Interview with Marion Barry
QUESTION 12
INTERVIEWER:

OK, MAYBE YOU COULD JUST TELL ME THAT, AND THEN TELL ME ABOUT WHAT HAPPENEND IN ATLANTA.

Marion Barry:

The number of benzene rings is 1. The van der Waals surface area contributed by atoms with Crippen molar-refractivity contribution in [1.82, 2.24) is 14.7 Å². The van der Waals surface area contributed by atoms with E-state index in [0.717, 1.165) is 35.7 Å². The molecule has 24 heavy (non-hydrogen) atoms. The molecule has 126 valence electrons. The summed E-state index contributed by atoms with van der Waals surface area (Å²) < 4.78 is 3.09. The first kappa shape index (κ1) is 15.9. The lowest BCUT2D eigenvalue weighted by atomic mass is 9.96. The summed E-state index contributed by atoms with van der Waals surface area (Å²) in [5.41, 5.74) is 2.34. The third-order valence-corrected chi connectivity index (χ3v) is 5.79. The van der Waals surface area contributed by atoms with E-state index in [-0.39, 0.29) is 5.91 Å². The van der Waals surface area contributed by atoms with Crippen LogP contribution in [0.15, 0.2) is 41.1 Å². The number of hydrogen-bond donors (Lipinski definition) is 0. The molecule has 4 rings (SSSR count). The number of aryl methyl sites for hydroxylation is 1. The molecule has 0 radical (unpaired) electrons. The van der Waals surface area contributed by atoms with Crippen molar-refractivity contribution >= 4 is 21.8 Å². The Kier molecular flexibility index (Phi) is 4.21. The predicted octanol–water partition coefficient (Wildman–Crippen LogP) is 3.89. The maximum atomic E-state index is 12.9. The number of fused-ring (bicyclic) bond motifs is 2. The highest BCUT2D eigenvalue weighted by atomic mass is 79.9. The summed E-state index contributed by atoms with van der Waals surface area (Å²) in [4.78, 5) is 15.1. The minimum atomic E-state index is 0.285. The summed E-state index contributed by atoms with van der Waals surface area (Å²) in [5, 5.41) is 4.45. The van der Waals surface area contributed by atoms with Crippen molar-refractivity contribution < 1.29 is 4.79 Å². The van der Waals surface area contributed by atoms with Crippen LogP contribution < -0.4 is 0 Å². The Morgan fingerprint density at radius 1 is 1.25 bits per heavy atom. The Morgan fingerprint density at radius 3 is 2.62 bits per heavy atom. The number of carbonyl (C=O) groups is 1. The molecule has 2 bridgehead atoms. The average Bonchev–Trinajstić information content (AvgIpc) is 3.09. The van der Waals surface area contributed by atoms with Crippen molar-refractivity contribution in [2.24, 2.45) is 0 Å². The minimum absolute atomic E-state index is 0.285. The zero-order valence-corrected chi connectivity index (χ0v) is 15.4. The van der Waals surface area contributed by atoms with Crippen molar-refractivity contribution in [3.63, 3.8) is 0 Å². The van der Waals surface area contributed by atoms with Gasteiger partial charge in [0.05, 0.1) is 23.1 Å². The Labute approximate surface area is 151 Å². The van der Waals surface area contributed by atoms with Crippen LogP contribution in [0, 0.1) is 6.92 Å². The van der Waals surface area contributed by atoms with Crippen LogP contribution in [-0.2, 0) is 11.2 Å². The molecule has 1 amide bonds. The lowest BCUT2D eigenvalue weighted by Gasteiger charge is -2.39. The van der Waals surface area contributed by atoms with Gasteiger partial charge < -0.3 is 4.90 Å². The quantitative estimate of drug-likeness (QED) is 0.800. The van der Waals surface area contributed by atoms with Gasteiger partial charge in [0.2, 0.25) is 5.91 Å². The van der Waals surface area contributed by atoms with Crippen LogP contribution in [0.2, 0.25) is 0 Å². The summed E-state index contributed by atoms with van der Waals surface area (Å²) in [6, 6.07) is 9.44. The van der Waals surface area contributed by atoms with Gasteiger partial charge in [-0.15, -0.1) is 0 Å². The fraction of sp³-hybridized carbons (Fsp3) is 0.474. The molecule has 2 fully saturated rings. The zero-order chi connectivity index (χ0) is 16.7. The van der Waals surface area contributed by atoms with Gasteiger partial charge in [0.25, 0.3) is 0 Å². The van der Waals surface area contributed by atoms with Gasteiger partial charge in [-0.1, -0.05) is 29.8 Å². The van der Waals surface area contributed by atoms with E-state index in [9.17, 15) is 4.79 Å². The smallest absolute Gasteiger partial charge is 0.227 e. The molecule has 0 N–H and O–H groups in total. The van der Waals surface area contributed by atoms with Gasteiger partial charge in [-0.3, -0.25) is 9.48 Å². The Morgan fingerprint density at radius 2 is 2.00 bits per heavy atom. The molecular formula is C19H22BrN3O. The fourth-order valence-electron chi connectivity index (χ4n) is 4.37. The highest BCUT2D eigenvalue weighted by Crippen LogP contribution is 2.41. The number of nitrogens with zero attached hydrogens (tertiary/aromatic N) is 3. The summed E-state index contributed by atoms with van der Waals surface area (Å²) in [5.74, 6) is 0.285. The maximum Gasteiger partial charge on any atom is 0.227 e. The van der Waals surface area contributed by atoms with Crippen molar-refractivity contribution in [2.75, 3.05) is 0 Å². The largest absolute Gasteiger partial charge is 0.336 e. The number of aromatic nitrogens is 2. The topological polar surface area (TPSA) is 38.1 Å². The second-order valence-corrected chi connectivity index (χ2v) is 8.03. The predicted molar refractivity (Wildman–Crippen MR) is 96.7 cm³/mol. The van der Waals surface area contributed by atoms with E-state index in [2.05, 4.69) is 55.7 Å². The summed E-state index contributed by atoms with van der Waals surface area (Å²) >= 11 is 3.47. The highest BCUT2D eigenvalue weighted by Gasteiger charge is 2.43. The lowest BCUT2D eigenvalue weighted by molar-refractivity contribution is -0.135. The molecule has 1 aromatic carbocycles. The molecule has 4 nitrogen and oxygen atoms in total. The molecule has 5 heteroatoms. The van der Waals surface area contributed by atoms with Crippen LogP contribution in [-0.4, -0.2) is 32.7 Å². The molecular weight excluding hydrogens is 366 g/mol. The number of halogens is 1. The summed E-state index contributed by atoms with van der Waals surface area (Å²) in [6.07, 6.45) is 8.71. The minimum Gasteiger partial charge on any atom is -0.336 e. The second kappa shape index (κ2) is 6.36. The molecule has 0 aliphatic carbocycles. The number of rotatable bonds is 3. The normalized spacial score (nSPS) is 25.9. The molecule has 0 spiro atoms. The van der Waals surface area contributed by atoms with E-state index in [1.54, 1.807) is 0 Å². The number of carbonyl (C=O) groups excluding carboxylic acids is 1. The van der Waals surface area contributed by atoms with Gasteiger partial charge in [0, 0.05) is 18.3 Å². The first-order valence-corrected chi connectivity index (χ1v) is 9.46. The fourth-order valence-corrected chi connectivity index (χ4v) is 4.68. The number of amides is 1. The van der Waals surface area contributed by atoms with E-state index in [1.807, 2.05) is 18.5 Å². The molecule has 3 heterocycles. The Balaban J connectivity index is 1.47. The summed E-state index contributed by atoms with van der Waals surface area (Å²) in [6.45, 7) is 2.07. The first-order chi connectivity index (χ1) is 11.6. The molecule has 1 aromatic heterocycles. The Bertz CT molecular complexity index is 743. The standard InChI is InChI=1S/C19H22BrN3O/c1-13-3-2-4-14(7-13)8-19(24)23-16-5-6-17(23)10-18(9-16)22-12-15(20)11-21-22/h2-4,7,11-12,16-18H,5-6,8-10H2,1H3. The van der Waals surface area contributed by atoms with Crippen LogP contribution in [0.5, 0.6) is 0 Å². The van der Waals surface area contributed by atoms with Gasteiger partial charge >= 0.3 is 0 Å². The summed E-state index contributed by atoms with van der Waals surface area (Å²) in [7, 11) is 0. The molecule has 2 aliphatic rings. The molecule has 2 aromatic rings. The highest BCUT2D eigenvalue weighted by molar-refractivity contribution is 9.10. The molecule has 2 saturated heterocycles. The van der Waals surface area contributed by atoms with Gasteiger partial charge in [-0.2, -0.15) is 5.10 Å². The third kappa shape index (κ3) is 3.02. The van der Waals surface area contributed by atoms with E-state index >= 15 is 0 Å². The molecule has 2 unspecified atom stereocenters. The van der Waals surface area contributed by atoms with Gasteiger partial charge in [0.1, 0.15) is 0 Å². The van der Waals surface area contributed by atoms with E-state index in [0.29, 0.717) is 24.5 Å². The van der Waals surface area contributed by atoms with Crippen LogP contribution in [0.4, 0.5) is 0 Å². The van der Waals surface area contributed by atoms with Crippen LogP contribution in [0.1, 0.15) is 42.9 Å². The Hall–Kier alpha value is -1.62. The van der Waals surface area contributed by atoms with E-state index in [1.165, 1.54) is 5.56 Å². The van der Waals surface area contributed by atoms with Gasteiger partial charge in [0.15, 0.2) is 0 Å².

Well actually I wasn't supposed to be elected in the sense that I, we had decided that if, if Diane Nash wanted to be nominated for coordinator for chair, whatever the leadership structure, would be, ah that's what we would do and I was sort of like the second or third person in that whole configuration and we had the ah the final meeting of the coordinating committee, or the meeting to discuss the continuation committee, that's what it really was, and for whatever reason Diane was not there and so the Nashville people knew that I was the second person that ought to be talked about. But moreover we had made a lot of friends with ah, ah people in Atlanta and in the the Carolinas had a large delegation of people from the up ahd down the Carolinas because it was close by, plus they were doing a lot of things and so someone I think ah Virginia Thornton from Virginia made the ah motion that I be the temporary chair and it was second and there was no debate about it. And so I was named the temporary chair of the temporary coordinating committee of the temporary Student Nonviolent Coordinating Committee. That's what it was [laughter]. I mean it wasn't anything permanent; it was temporary and we, we agreed to meet one month later in Atlanta to talk about how we begin to organize the structure of that organization. And we met in ah Atlanta. I continued until ah ah the fall of 1960. At that time I went to the University of Kansas. First of all I was out of the movement ah daily because I couldn't get back and forth into it and secondly the whole structure at that point was to try to find a fulltime chair. Someone who would take off and sort of really direct the attentions and energies to be in the, the full time chair of the organization; in between that time I had gone to both the national conventions of the Republican party which was held here in Washington and the Democratic party in Los Angeles. Bernard Lee and I had done that during the summer, to try to generate some support ah for the movement ah at that time so it wasn't, the only conscious effort I think that we made was the Nashville students were determined to be wherever leadership was. We were going to be in there because we thought we had a good movement and we thought we had something to offer. The other parts of the movement—